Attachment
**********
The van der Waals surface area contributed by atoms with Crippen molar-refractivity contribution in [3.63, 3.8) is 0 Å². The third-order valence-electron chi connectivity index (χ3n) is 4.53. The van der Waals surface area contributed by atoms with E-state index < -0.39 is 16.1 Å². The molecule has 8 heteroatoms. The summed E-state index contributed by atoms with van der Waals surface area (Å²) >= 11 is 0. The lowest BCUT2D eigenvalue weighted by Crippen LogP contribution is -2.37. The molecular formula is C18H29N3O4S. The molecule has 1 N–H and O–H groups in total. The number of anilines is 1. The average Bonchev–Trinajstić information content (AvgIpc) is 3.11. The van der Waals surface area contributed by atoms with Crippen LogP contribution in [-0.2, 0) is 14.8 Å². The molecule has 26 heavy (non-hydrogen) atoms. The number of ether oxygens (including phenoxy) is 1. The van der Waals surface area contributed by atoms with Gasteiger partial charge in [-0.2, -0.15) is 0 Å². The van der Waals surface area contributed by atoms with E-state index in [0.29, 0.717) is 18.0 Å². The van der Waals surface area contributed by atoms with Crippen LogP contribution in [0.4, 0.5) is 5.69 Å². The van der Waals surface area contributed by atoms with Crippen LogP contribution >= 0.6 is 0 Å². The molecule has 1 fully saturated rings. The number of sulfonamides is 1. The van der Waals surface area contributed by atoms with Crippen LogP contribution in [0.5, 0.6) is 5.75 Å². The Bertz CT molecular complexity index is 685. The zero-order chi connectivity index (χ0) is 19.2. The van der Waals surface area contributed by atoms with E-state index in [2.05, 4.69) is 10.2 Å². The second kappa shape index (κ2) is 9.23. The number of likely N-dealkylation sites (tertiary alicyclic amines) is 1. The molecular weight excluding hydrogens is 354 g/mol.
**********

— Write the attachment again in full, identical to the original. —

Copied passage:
The van der Waals surface area contributed by atoms with Crippen molar-refractivity contribution in [3.63, 3.8) is 0 Å². The third-order valence-electron chi connectivity index (χ3n) is 4.53. The van der Waals surface area contributed by atoms with E-state index < -0.39 is 16.1 Å². The molecule has 8 heteroatoms. The summed E-state index contributed by atoms with van der Waals surface area (Å²) >= 11 is 0. The lowest BCUT2D eigenvalue weighted by Crippen LogP contribution is -2.37. The molecular formula is C18H29N3O4S. The molecule has 1 N–H and O–H groups in total. The number of anilines is 1. The average Bonchev–Trinajstić information content (AvgIpc) is 3.11. The van der Waals surface area contributed by atoms with Crippen LogP contribution in [-0.2, 0) is 14.8 Å². The molecule has 26 heavy (non-hydrogen) atoms. The number of ether oxygens (including phenoxy) is 1. The van der Waals surface area contributed by atoms with Gasteiger partial charge in [-0.2, -0.15) is 0 Å². The van der Waals surface area contributed by atoms with E-state index in [0.29, 0.717) is 18.0 Å². The van der Waals surface area contributed by atoms with Crippen LogP contribution in [0.4, 0.5) is 5.69 Å². The van der Waals surface area contributed by atoms with Crippen LogP contribution >= 0.6 is 0 Å². The molecule has 1 fully saturated rings. The number of sulfonamides is 1. The van der Waals surface area contributed by atoms with Crippen LogP contribution in [0.5, 0.6) is 5.75 Å². The Bertz CT molecular complexity index is 685. The zero-order chi connectivity index (χ0) is 19.2. The van der Waals surface area contributed by atoms with E-state index in [2.05, 4.69) is 10.2 Å². The second kappa shape index (κ2) is 9.23. The number of likely N-dealkylation sites (tertiary alicyclic amines) is 1. The molecular weight excluding hydrogens is 354 g/mol.